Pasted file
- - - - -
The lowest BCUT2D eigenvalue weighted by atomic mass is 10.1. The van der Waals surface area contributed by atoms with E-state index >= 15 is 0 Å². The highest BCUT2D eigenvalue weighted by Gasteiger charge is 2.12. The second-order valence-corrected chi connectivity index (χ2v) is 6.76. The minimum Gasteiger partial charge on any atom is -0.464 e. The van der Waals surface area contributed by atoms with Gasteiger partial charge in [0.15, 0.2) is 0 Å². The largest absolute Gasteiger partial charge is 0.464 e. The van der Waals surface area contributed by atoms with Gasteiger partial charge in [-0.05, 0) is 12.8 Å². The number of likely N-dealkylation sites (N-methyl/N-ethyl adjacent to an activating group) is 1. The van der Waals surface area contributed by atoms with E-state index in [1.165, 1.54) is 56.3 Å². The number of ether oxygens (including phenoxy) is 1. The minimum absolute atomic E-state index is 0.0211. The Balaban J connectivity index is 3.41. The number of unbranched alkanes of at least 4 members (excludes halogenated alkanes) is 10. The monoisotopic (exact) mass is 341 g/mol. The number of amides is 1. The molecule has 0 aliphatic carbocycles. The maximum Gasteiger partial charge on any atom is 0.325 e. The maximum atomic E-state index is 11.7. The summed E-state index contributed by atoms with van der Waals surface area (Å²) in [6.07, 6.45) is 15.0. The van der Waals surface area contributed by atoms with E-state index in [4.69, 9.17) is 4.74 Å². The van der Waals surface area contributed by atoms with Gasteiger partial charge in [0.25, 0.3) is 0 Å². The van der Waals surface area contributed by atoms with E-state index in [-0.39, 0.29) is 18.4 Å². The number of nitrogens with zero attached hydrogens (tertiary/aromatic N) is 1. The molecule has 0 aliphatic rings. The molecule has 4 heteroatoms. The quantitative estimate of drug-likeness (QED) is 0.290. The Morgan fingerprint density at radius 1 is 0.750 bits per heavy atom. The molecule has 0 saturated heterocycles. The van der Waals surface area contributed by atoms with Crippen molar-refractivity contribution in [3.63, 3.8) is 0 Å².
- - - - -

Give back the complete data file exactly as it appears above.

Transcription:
The lowest BCUT2D eigenvalue weighted by atomic mass is 10.1. The van der Waals surface area contributed by atoms with E-state index >= 15 is 0 Å². The highest BCUT2D eigenvalue weighted by Gasteiger charge is 2.12. The second-order valence-corrected chi connectivity index (χ2v) is 6.76. The minimum Gasteiger partial charge on any atom is -0.464 e. The van der Waals surface area contributed by atoms with Gasteiger partial charge in [0.15, 0.2) is 0 Å². The largest absolute Gasteiger partial charge is 0.464 e. The van der Waals surface area contributed by atoms with Gasteiger partial charge in [-0.05, 0) is 12.8 Å². The number of likely N-dealkylation sites (N-methyl/N-ethyl adjacent to an activating group) is 1. The van der Waals surface area contributed by atoms with E-state index in [1.165, 1.54) is 56.3 Å². The number of ether oxygens (including phenoxy) is 1. The minimum absolute atomic E-state index is 0.0211. The Balaban J connectivity index is 3.41. The number of unbranched alkanes of at least 4 members (excludes halogenated alkanes) is 10. The monoisotopic (exact) mass is 341 g/mol. The number of amides is 1. The molecule has 0 aliphatic carbocycles. The maximum Gasteiger partial charge on any atom is 0.325 e. The maximum atomic E-state index is 11.7. The summed E-state index contributed by atoms with van der Waals surface area (Å²) in [6.07, 6.45) is 15.0. The van der Waals surface area contributed by atoms with E-state index in [4.69, 9.17) is 4.74 Å². The van der Waals surface area contributed by atoms with Gasteiger partial charge in [0.25, 0.3) is 0 Å². The van der Waals surface area contributed by atoms with E-state index in [-0.39, 0.29) is 18.4 Å². The number of nitrogens with zero attached hydrogens (tertiary/aromatic N) is 1. The molecule has 0 aliphatic rings. The molecule has 4 heteroatoms. The quantitative estimate of drug-likeness (QED) is 0.290. The Morgan fingerprint density at radius 1 is 0.750 bits per heavy atom. The molecule has 0 saturated heterocycles. The van der Waals surface area contributed by atoms with Crippen molar-refractivity contribution in [3.63, 3.8) is 0 Å².